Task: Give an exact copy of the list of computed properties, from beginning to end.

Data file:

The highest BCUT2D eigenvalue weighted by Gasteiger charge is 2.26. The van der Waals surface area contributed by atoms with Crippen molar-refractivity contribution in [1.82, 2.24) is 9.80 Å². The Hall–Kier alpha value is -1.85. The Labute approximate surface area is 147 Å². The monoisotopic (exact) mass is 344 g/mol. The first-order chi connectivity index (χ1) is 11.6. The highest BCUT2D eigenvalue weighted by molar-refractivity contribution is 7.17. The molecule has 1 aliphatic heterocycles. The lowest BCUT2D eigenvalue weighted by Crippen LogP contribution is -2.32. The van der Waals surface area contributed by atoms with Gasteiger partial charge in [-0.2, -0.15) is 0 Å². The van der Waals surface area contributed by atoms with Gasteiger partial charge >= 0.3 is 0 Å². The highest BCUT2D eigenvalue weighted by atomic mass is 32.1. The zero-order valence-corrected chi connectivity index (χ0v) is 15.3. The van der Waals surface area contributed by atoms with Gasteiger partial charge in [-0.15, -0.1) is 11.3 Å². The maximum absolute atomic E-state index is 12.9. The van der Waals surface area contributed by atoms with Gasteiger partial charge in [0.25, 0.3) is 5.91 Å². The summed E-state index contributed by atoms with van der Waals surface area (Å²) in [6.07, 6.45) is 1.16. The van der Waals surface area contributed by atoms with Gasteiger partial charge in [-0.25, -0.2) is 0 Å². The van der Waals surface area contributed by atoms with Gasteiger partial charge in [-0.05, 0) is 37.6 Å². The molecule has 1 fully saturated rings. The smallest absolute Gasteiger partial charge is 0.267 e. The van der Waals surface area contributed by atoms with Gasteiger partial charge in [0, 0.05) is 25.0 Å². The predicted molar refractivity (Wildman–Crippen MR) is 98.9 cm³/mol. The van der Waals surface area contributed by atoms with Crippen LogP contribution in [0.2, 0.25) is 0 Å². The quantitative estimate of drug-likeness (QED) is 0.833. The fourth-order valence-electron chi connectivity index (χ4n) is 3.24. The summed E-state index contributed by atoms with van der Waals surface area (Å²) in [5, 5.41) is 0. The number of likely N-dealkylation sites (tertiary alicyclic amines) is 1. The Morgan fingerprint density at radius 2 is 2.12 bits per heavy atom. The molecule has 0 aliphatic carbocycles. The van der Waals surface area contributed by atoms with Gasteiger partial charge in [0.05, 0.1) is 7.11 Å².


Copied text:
The highest BCUT2D eigenvalue weighted by Gasteiger charge is 2.26. The van der Waals surface area contributed by atoms with Crippen molar-refractivity contribution in [1.82, 2.24) is 9.80 Å². The Hall–Kier alpha value is -1.85. The Labute approximate surface area is 147 Å². The monoisotopic (exact) mass is 344 g/mol. The first-order chi connectivity index (χ1) is 11.6. The highest BCUT2D eigenvalue weighted by molar-refractivity contribution is 7.17. The molecule has 1 aliphatic heterocycles. The lowest BCUT2D eigenvalue weighted by Crippen LogP contribution is -2.32. The van der Waals surface area contributed by atoms with Gasteiger partial charge in [-0.2, -0.15) is 0 Å². The van der Waals surface area contributed by atoms with Gasteiger partial charge >= 0.3 is 0 Å². The highest BCUT2D eigenvalue weighted by atomic mass is 32.1. The zero-order valence-corrected chi connectivity index (χ0v) is 15.3. The van der Waals surface area contributed by atoms with Gasteiger partial charge in [-0.15, -0.1) is 11.3 Å². The maximum absolute atomic E-state index is 12.9. The van der Waals surface area contributed by atoms with Gasteiger partial charge in [0.25, 0.3) is 5.91 Å². The summed E-state index contributed by atoms with van der Waals surface area (Å²) in [6.07, 6.45) is 1.16. The van der Waals surface area contributed by atoms with Gasteiger partial charge in [-0.25, -0.2) is 0 Å². The van der Waals surface area contributed by atoms with Gasteiger partial charge in [-0.05, 0) is 37.6 Å². The molecule has 1 fully saturated rings. The smallest absolute Gasteiger partial charge is 0.267 e. The van der Waals surface area contributed by atoms with Gasteiger partial charge in [0, 0.05) is 25.0 Å². The predicted molar refractivity (Wildman–Crippen MR) is 98.9 cm³/mol. The van der Waals surface area contributed by atoms with Crippen LogP contribution in [0.2, 0.25) is 0 Å². The quantitative estimate of drug-likeness (QED) is 0.833. The fourth-order valence-electron chi connectivity index (χ4n) is 3.24. The summed E-state index contributed by atoms with van der Waals surface area (Å²) in [5, 5.41) is 0. The number of likely N-dealkylation sites (tertiary alicyclic amines) is 1. The Morgan fingerprint density at radius 2 is 2.12 bits per heavy atom. The molecule has 0 aliphatic carbocycles. The van der Waals surface area contributed by atoms with Gasteiger partial charge in [0.05, 0.1) is 7.11 Å².